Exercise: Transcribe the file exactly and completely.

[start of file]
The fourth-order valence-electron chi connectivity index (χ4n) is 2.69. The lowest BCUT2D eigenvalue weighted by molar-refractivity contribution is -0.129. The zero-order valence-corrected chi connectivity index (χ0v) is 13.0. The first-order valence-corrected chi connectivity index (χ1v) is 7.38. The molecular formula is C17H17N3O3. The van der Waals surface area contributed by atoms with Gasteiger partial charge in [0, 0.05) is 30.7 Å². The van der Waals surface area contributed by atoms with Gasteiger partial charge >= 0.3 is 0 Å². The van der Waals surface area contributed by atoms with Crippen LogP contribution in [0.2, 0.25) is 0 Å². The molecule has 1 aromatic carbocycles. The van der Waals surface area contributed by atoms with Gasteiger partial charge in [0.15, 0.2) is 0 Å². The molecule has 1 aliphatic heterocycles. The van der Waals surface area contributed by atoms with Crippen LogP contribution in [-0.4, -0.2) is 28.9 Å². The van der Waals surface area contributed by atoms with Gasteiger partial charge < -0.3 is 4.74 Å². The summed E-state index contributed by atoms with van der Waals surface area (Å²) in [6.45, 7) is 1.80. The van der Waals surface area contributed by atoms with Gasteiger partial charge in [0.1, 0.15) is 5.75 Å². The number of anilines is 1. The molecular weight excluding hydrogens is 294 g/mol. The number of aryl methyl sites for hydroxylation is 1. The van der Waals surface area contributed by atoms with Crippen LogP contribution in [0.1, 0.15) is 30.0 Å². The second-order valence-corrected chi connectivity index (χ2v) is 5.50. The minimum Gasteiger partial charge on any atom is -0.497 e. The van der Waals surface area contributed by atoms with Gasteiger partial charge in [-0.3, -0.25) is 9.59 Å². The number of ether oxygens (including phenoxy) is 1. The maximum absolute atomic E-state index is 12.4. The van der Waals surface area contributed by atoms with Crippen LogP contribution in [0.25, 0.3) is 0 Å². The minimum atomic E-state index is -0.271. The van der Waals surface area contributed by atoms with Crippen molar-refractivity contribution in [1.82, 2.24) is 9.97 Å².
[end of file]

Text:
The fourth-order valence-electron chi connectivity index (χ4n) is 2.69. The lowest BCUT2D eigenvalue weighted by molar-refractivity contribution is -0.129. The zero-order valence-corrected chi connectivity index (χ0v) is 13.0. The first-order valence-corrected chi connectivity index (χ1v) is 7.38. The molecular formula is C17H17N3O3. The van der Waals surface area contributed by atoms with Gasteiger partial charge in [0, 0.05) is 30.7 Å². The van der Waals surface area contributed by atoms with Gasteiger partial charge >= 0.3 is 0 Å². The van der Waals surface area contributed by atoms with Crippen LogP contribution in [0.2, 0.25) is 0 Å². The molecule has 1 aromatic carbocycles. The van der Waals surface area contributed by atoms with Gasteiger partial charge in [0.15, 0.2) is 0 Å². The molecule has 1 aliphatic heterocycles. The van der Waals surface area contributed by atoms with Crippen LogP contribution in [-0.4, -0.2) is 28.9 Å². The van der Waals surface area contributed by atoms with Gasteiger partial charge < -0.3 is 4.74 Å². The summed E-state index contributed by atoms with van der Waals surface area (Å²) in [6.45, 7) is 1.80. The van der Waals surface area contributed by atoms with Gasteiger partial charge in [0.1, 0.15) is 5.75 Å². The number of anilines is 1. The molecular weight excluding hydrogens is 294 g/mol. The number of aryl methyl sites for hydroxylation is 1. The van der Waals surface area contributed by atoms with Crippen LogP contribution in [0.1, 0.15) is 30.0 Å². The second-order valence-corrected chi connectivity index (χ2v) is 5.50. The minimum Gasteiger partial charge on any atom is -0.497 e. The van der Waals surface area contributed by atoms with Gasteiger partial charge in [-0.3, -0.25) is 9.59 Å². The number of ether oxygens (including phenoxy) is 1. The maximum absolute atomic E-state index is 12.4. The van der Waals surface area contributed by atoms with Crippen LogP contribution in [0.25, 0.3) is 0 Å². The minimum atomic E-state index is -0.271. The van der Waals surface area contributed by atoms with Crippen molar-refractivity contribution in [1.82, 2.24) is 9.97 Å².